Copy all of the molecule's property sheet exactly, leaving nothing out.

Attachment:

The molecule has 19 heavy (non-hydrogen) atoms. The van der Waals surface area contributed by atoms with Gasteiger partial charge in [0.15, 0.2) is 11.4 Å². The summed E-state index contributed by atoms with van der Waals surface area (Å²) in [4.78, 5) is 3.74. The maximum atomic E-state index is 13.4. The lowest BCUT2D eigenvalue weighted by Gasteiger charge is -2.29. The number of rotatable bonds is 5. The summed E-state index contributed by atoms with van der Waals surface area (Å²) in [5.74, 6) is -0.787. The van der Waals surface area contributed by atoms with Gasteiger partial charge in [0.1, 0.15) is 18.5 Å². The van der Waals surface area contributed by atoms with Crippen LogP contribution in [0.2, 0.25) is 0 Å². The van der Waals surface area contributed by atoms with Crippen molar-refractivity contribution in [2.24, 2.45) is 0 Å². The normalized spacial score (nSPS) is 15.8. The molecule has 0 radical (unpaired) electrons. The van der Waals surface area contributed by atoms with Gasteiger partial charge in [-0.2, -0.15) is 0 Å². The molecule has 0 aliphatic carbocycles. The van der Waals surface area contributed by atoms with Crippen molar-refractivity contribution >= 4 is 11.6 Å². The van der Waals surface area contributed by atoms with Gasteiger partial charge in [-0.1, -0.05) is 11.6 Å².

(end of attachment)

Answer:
The molecule has 19 heavy (non-hydrogen) atoms. The van der Waals surface area contributed by atoms with Gasteiger partial charge in [0.15, 0.2) is 11.4 Å². The summed E-state index contributed by atoms with van der Waals surface area (Å²) in [4.78, 5) is 3.74. The maximum atomic E-state index is 13.4. The lowest BCUT2D eigenvalue weighted by Gasteiger charge is -2.29. The number of rotatable bonds is 5. The summed E-state index contributed by atoms with van der Waals surface area (Å²) in [5.74, 6) is -0.787. The van der Waals surface area contributed by atoms with Gasteiger partial charge in [0.1, 0.15) is 18.5 Å². The van der Waals surface area contributed by atoms with Crippen LogP contribution in [0.2, 0.25) is 0 Å². The van der Waals surface area contributed by atoms with Crippen molar-refractivity contribution in [2.24, 2.45) is 0 Å². The normalized spacial score (nSPS) is 15.8. The molecule has 0 radical (unpaired) electrons. The van der Waals surface area contributed by atoms with Gasteiger partial charge in [-0.2, -0.15) is 0 Å². The molecule has 0 aliphatic carbocycles. The van der Waals surface area contributed by atoms with Crippen molar-refractivity contribution >= 4 is 11.6 Å². The van der Waals surface area contributed by atoms with Gasteiger partial charge in [-0.1, -0.05) is 11.6 Å².